The NSW Government released a massive post-coronavirus budget on Tuesday, and one of the biggest shake ups is that stamp-duty is being replaced with a property tax. Here’s what that means.

According to the NSW Treasury, the average stamp duty paid in NSW is $34,000, which is usually included in the mortgage.

“When it comes to our economy and the biggest impediment on economic growth, the number one area for states are taxes,” NSW Treasurer Dominic Perrottet said on Tuesday.

“Particularly inefficient taxes that stifle economic growth, like payroll tax, but the worst which we’ve been speaking about for some time is stamp duty.

“It is an impediment to home ownership.”

What’s changed?

With the economy wrecked due to the coronavirus pandemic, the NSW Government will gradually axe stamp duty in order to stimulate growth.

Homeowners will instead have the option of either paying property tax in an upfront lump sum (basically the same as paying stamp duty) or paying a smaller amount each year.

The idea is that young people will have fewer barriers in entering the property market, and older people will no longer be disincentivised from downsizing.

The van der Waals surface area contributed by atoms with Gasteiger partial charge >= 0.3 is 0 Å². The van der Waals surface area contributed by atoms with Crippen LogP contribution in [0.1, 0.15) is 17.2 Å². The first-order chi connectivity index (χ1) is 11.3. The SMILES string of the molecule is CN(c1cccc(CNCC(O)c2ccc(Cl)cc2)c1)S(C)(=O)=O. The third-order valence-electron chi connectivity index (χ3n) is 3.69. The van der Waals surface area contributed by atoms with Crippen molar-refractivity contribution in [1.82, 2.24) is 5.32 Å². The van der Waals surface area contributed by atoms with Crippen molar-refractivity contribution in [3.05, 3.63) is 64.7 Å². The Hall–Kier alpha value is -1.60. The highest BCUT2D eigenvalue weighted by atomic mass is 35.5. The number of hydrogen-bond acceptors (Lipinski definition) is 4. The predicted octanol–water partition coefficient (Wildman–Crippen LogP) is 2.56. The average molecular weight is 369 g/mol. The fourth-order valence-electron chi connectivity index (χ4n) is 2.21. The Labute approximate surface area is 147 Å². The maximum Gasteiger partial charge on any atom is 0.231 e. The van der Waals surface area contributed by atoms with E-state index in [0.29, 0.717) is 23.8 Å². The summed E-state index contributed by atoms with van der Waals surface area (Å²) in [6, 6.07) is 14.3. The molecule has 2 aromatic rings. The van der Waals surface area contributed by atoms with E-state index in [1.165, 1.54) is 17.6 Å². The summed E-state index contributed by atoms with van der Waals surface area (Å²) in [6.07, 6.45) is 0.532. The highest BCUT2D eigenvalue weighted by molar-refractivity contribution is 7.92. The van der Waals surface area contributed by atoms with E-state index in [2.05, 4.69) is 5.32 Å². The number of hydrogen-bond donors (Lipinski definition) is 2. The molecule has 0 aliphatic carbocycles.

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“Stamp duty is a tax from a bygone era,” Perrottet said.

“This will be like the Netflix of property tax.”

What does this mean for young people buying their first home or renting?

The biggest win is for first-home buyers.

Currently, first-home buyers who purchase a property worth less than $800,000 are exempt from paying stamp duty.

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With stamp duty gone, they’ll actually get a $25,000 grant instead of the exemption.

People who actually live in their homes will also get to pay less in property tax than landlords who hoard investment properties, and there’ll also be protections to stop landlords jacking up rent in response.

How much will the tax be?

For now, that’s about as much as we know. The state government is set to engage in community consultation to sort out the specifics.

As for a timeframe, Perrottet simply said he wanted the change brought in “as soon as possible”.

The hardest part is selling it politically. While an annual property tax will establish a nice revenue stream in the long-term, in the short-term it will only add to the government’s massive $16 billion deficit.

However, the hope is that it will stimulate the housing market, and ultimately help the state recover economically from the coronavirus pandemic.